A localised skin reaction after chemotherapyBMJ 2018; 360 doi: https://doi.org/10.1136/bmj.k469 (Published 01 March 2018) Cite this as: BMJ 2018;360:k469
- Jennifer Kahan, clinical fellow oncology,
- Russell Banner, consultant clinical oncologist
- West Wales Cancer Centre, Singleton Hospital, Swansea, UK
- Correspondence to J Kahan
A 51 year old woman with metastatic endometrial cancer presented with well demarcated erythema and discomfort over her lower lumbar back (fig 1, fig 2). She had recently started paclitaxel chemotherapy. Five weeks before starting the paclitaxel, she had received a single fraction of radiotherapy to an L2 vertebral metastasis.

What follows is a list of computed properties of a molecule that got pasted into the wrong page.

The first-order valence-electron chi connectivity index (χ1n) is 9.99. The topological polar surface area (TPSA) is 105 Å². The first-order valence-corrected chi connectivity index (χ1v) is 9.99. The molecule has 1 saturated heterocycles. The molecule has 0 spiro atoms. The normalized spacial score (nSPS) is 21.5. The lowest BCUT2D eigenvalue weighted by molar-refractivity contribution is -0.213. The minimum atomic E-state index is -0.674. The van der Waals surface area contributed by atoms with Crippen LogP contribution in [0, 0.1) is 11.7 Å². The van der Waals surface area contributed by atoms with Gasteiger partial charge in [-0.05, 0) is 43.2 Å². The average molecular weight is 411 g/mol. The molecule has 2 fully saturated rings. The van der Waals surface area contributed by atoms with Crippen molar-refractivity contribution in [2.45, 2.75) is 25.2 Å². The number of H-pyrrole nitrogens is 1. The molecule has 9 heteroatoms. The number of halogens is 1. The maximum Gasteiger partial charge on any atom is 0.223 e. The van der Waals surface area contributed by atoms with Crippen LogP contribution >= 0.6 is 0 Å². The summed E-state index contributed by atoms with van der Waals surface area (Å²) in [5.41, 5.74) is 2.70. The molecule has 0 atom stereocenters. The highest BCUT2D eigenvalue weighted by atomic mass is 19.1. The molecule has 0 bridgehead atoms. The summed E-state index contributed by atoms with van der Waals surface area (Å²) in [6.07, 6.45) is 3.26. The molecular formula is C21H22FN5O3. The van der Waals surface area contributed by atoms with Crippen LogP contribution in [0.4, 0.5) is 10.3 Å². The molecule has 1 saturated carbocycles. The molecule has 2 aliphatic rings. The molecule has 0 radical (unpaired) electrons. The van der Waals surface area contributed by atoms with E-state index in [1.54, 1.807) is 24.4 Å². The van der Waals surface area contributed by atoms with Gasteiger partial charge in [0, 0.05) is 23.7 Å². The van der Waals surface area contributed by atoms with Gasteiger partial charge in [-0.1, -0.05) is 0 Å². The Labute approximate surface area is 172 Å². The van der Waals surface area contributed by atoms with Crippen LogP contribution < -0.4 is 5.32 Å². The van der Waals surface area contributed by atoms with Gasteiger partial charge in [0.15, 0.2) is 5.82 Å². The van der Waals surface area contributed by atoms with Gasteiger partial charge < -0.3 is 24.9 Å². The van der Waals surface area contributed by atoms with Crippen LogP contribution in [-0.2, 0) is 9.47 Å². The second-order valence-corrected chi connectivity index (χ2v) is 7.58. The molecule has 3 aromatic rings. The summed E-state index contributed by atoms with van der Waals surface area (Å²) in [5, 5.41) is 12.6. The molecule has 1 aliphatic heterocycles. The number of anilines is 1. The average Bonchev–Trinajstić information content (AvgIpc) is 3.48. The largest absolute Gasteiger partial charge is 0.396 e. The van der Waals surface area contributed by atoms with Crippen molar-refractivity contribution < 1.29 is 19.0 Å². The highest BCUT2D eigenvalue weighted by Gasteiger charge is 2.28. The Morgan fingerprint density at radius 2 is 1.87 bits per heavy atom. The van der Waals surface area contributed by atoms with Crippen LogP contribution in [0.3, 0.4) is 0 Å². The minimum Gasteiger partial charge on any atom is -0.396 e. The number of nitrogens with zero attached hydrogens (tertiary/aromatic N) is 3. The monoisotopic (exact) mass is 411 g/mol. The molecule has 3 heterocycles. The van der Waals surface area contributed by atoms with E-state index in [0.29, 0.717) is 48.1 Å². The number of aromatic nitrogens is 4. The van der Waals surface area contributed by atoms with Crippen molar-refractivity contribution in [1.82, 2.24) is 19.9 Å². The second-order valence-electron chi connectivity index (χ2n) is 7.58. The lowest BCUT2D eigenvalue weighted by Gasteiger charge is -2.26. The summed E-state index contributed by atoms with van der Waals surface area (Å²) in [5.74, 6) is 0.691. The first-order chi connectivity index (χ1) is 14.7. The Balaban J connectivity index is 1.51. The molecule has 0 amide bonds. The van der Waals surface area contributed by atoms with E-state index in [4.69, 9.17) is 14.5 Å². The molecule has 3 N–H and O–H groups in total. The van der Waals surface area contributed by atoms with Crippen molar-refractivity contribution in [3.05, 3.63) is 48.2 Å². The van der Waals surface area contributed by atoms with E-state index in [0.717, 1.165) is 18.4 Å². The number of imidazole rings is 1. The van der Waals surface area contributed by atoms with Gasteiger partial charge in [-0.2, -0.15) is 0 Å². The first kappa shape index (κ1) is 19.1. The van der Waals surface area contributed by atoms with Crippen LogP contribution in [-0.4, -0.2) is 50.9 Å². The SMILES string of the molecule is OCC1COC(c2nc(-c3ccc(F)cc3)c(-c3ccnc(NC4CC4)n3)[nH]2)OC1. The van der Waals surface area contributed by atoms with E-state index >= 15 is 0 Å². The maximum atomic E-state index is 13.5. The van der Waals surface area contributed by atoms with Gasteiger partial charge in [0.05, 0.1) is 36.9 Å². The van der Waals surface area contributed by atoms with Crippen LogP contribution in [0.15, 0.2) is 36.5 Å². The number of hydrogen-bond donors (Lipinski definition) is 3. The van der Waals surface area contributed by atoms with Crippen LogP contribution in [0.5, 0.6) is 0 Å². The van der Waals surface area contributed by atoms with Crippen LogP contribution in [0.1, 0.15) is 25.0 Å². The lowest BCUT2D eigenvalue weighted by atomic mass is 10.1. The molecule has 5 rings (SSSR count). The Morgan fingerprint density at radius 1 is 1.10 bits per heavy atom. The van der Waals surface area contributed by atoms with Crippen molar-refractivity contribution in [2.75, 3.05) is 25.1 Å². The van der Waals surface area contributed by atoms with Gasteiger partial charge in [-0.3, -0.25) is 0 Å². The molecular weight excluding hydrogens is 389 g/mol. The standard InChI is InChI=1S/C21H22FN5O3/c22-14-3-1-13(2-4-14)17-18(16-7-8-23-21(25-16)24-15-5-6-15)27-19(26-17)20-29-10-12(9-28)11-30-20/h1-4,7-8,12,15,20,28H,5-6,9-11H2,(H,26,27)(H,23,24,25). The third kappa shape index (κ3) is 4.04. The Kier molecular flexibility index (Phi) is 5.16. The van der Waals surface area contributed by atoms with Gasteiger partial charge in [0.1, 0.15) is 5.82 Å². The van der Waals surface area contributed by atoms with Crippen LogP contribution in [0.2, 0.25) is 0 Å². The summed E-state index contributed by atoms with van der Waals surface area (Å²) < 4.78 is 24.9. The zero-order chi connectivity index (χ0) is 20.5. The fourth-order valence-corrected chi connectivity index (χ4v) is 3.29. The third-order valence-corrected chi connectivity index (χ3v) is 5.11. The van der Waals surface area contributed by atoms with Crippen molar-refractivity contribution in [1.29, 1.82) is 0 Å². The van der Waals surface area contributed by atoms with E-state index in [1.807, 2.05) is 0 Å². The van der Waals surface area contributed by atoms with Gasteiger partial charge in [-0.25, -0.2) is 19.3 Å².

What is the skin reaction?
This is radiation recall dermatitis. It is a localised acute inflammatory skin reaction at the site of previous radiation, which follows administration of a promoting agent—usually a chemotherapeutic agent.
A true radiation recall reaction typically presents when chemotherapy is given between seven and 40 days after radiotherapy.1 However, onset is variable.
Painful erythema in radiation recall dermatitis is …